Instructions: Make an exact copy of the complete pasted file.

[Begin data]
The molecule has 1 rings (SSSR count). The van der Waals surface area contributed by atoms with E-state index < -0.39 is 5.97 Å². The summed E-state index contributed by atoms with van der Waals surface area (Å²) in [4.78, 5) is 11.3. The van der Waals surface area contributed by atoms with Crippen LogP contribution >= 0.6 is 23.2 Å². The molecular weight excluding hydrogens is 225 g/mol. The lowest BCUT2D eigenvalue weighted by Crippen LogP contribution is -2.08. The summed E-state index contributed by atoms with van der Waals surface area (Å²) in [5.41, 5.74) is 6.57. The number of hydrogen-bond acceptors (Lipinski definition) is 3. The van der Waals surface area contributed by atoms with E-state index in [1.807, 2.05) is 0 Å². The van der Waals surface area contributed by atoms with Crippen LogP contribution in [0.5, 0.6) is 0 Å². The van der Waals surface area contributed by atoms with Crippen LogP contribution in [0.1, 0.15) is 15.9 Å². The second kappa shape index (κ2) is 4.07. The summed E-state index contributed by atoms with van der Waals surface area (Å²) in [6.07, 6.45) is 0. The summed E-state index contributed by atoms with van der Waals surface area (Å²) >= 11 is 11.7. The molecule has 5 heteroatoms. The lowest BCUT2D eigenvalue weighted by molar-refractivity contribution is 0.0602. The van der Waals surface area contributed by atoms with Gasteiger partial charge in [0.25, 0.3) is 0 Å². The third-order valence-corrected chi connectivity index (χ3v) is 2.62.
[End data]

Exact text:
The molecule has 1 rings (SSSR count). The van der Waals surface area contributed by atoms with E-state index < -0.39 is 5.97 Å². The summed E-state index contributed by atoms with van der Waals surface area (Å²) in [4.78, 5) is 11.3. The van der Waals surface area contributed by atoms with Crippen LogP contribution >= 0.6 is 23.2 Å². The molecular weight excluding hydrogens is 225 g/mol. The lowest BCUT2D eigenvalue weighted by Crippen LogP contribution is -2.08. The summed E-state index contributed by atoms with van der Waals surface area (Å²) in [5.41, 5.74) is 6.57. The number of hydrogen-bond acceptors (Lipinski definition) is 3. The van der Waals surface area contributed by atoms with E-state index in [1.807, 2.05) is 0 Å². The van der Waals surface area contributed by atoms with Crippen LogP contribution in [0.5, 0.6) is 0 Å². The van der Waals surface area contributed by atoms with Crippen LogP contribution in [0.1, 0.15) is 15.9 Å². The second kappa shape index (κ2) is 4.07. The summed E-state index contributed by atoms with van der Waals surface area (Å²) in [6.07, 6.45) is 0. The summed E-state index contributed by atoms with van der Waals surface area (Å²) >= 11 is 11.7. The molecule has 5 heteroatoms. The lowest BCUT2D eigenvalue weighted by molar-refractivity contribution is 0.0602. The van der Waals surface area contributed by atoms with Gasteiger partial charge in [0.25, 0.3) is 0 Å². The third-order valence-corrected chi connectivity index (χ3v) is 2.62.